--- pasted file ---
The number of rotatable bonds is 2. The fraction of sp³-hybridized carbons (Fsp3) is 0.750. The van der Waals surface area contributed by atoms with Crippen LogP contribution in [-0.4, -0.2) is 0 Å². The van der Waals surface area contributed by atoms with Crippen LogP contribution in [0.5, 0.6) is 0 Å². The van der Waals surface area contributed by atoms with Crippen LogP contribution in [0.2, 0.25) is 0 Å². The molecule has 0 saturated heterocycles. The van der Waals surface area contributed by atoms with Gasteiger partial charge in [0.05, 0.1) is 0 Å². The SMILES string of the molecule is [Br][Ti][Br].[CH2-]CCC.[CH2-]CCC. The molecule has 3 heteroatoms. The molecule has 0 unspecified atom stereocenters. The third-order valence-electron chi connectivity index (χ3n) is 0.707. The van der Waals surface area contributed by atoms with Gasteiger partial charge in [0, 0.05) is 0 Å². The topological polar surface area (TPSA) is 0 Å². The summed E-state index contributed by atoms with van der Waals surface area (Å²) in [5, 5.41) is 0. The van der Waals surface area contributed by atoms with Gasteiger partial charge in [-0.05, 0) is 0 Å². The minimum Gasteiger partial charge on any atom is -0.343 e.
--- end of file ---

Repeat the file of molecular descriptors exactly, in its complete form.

The number of rotatable bonds is 2. The fraction of sp³-hybridized carbons (Fsp3) is 0.750. The van der Waals surface area contributed by atoms with Crippen LogP contribution in [-0.4, -0.2) is 0 Å². The van der Waals surface area contributed by atoms with Crippen LogP contribution in [0.5, 0.6) is 0 Å². The van der Waals surface area contributed by atoms with Crippen LogP contribution in [0.2, 0.25) is 0 Å². The molecule has 0 saturated heterocycles. The van der Waals surface area contributed by atoms with Gasteiger partial charge in [0.05, 0.1) is 0 Å². The SMILES string of the molecule is [Br][Ti][Br].[CH2-]CCC.[CH2-]CCC. The molecule has 3 heteroatoms. The molecule has 0 unspecified atom stereocenters. The third-order valence-electron chi connectivity index (χ3n) is 0.707. The van der Waals surface area contributed by atoms with Gasteiger partial charge in [0, 0.05) is 0 Å². The topological polar surface area (TPSA) is 0 Å². The summed E-state index contributed by atoms with van der Waals surface area (Å²) in [5, 5.41) is 0. The van der Waals surface area contributed by atoms with Gasteiger partial charge in [-0.05, 0) is 0 Å². The minimum Gasteiger partial charge on any atom is -0.343 e.